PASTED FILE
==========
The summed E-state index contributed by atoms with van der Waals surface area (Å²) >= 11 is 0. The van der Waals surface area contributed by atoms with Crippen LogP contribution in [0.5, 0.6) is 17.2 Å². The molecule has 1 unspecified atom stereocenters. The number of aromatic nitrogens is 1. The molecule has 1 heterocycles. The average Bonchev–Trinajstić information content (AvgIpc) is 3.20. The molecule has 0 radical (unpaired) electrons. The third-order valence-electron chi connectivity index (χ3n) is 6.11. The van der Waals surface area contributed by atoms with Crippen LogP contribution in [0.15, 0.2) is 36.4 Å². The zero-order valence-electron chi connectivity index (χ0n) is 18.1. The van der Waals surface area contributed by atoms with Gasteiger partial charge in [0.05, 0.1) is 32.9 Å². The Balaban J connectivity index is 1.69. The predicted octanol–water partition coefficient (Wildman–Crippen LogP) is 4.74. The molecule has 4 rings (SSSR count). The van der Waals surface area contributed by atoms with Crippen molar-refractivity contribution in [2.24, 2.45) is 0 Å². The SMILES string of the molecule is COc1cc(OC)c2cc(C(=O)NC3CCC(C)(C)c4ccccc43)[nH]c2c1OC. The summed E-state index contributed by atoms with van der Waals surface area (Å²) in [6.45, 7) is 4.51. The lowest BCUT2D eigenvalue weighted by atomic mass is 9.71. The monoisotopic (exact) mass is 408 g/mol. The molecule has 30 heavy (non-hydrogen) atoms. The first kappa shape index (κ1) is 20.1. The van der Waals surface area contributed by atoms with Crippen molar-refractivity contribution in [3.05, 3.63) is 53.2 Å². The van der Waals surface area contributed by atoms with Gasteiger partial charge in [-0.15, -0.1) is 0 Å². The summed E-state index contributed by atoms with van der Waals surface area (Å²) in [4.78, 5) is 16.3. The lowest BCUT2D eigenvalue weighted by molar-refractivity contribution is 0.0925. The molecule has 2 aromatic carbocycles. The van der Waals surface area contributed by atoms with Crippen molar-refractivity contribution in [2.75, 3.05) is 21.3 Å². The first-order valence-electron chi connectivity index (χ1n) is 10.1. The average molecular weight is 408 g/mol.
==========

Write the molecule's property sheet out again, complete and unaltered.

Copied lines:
The summed E-state index contributed by atoms with van der Waals surface area (Å²) >= 11 is 0. The van der Waals surface area contributed by atoms with Crippen LogP contribution in [0.5, 0.6) is 17.2 Å². The molecule has 1 unspecified atom stereocenters. The number of aromatic nitrogens is 1. The molecule has 1 heterocycles. The average Bonchev–Trinajstić information content (AvgIpc) is 3.20. The molecule has 0 radical (unpaired) electrons. The third-order valence-electron chi connectivity index (χ3n) is 6.11. The van der Waals surface area contributed by atoms with Crippen LogP contribution in [0.15, 0.2) is 36.4 Å². The zero-order valence-electron chi connectivity index (χ0n) is 18.1. The van der Waals surface area contributed by atoms with Gasteiger partial charge in [0.05, 0.1) is 32.9 Å². The Balaban J connectivity index is 1.69. The predicted octanol–water partition coefficient (Wildman–Crippen LogP) is 4.74. The molecule has 4 rings (SSSR count). The van der Waals surface area contributed by atoms with Crippen molar-refractivity contribution in [2.24, 2.45) is 0 Å². The SMILES string of the molecule is COc1cc(OC)c2cc(C(=O)NC3CCC(C)(C)c4ccccc43)[nH]c2c1OC. The summed E-state index contributed by atoms with van der Waals surface area (Å²) in [6.45, 7) is 4.51. The lowest BCUT2D eigenvalue weighted by atomic mass is 9.71. The monoisotopic (exact) mass is 408 g/mol. The molecule has 30 heavy (non-hydrogen) atoms. The first kappa shape index (κ1) is 20.1. The van der Waals surface area contributed by atoms with Crippen molar-refractivity contribution in [3.05, 3.63) is 53.2 Å². The van der Waals surface area contributed by atoms with Gasteiger partial charge in [-0.15, -0.1) is 0 Å². The summed E-state index contributed by atoms with van der Waals surface area (Å²) in [4.78, 5) is 16.3. The lowest BCUT2D eigenvalue weighted by molar-refractivity contribution is 0.0925. The molecule has 2 aromatic carbocycles. The van der Waals surface area contributed by atoms with Crippen molar-refractivity contribution in [2.75, 3.05) is 21.3 Å². The first-order valence-electron chi connectivity index (χ1n) is 10.1. The average molecular weight is 408 g/mol.